Nevertheless, there are two common and accepted approaches to writing a résumé: the chronological method and the functional method. The format you decide to use should reflect your personality and be tailored to fit the specific organization to which your résumé is being sent. Use the method that you are most comfortable with, and, more importantly the method which best showcases your background and experience. Someone who has little professional experience might try a functional résumé, which highlights skills rather than work history.

Look at the sample résumés and read the following descriptions to understand the advantages and disadvantages of each method.

The Chronological Method

The chronological method is the most conservative and widely accepted format for a résumé. Its distinguishing feature is that it lists your most recent work experience at the top, and continues down in chronological order. Its main advantage is that it highlights a strong, steady work history while providing the director complete information about your past. It also is a method many people are familiar with, and it’s easy to prepare in a logical manner. If your most relevant dance experience was long ago, don’t be afraid to put it at the top of the résumé and list your additional work experience in chronological order to end with your current job.

This method tends to highlight the dates of employment and the companies you have worked for rather then the specific roles you have danced or the specific choreographers with whom you have worked.

Actually, where you have danced is far more important then when you danced there. The dates aren’t nearly as important as what you have danced and what you are capable of dancing. For this reason your résumé is better if it has the dates on the far right margin like examples. Or you can simply omit the dates entirely by using the functional method.

The Functional Method

Unfortunately, a person with no work history, a disastrous employment background, or who started dancing seriously late will only highlight these weaknesses with the chronological method. These potential barriers to employment can be minimized with the functional method. Furthermore, older dancers who wish to conceal their age, but feel uncomfortable changing dates around to accommodate an artificial age, find the functional format most congenial.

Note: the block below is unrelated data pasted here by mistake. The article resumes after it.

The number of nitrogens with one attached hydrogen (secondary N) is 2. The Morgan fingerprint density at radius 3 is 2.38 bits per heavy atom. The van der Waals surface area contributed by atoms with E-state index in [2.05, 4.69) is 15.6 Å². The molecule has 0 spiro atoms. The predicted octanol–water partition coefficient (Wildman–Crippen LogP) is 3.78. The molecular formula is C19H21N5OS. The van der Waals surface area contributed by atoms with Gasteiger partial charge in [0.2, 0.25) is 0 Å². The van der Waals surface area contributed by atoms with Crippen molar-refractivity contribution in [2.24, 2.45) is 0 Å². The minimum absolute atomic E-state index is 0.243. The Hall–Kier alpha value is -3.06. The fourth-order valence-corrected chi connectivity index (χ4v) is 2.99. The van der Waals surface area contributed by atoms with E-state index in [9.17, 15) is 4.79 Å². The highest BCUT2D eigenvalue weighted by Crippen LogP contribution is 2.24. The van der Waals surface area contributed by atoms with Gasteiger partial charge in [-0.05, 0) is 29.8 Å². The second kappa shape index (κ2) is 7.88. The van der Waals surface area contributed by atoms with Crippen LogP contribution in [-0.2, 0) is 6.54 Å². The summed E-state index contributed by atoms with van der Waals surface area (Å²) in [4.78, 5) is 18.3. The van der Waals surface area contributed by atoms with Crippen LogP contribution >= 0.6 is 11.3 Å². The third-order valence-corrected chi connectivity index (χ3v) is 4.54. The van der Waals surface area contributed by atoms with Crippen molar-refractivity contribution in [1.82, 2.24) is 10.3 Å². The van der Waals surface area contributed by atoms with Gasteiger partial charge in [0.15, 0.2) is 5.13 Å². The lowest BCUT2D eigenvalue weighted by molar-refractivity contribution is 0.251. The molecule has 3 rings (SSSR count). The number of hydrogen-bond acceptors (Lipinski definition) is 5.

The primary distinction of the functional method is that the work history section is completely omitted. You list only the talents and experiences most relevant to the position you are seeking, regardless of your work history. Although this method works well for people who have just graduated from school and have no professional experience, it can be used effectively by anyone, especially those who have gaps in their dance history, or have a confusing or limited employment background.

One of the advantages of this method is it gives you complete control over how you present yourself. It allows you to creatively display your most notable experience in a unique manner. The primary disadvantage of the functional method is it might create suspicion in the employer’s mind about the lack of complete information.

A combination of the chronological method and the functional method is also possible. Basically, such a résumé highlights where and when you have worked, without submitting to the rigid chronological format, while still granting you some of the freedoms offered by the functional format. This method is a favorite with many dancers.

If you are using a functional format, it is often effective to write your résumé in the third person, as in "Ms. Goldstein performed Charity in the world première of Sweet Charity II," or even the first person, as in "I studied dance at the University of California." For a conservative or chronological résumé, it is congruent with the style to write in a voice which implies the subject, such as "Successfully premièred as Janis in the critically acclaimed Dance of Time," or "Featured in Swan Lake as the Jester."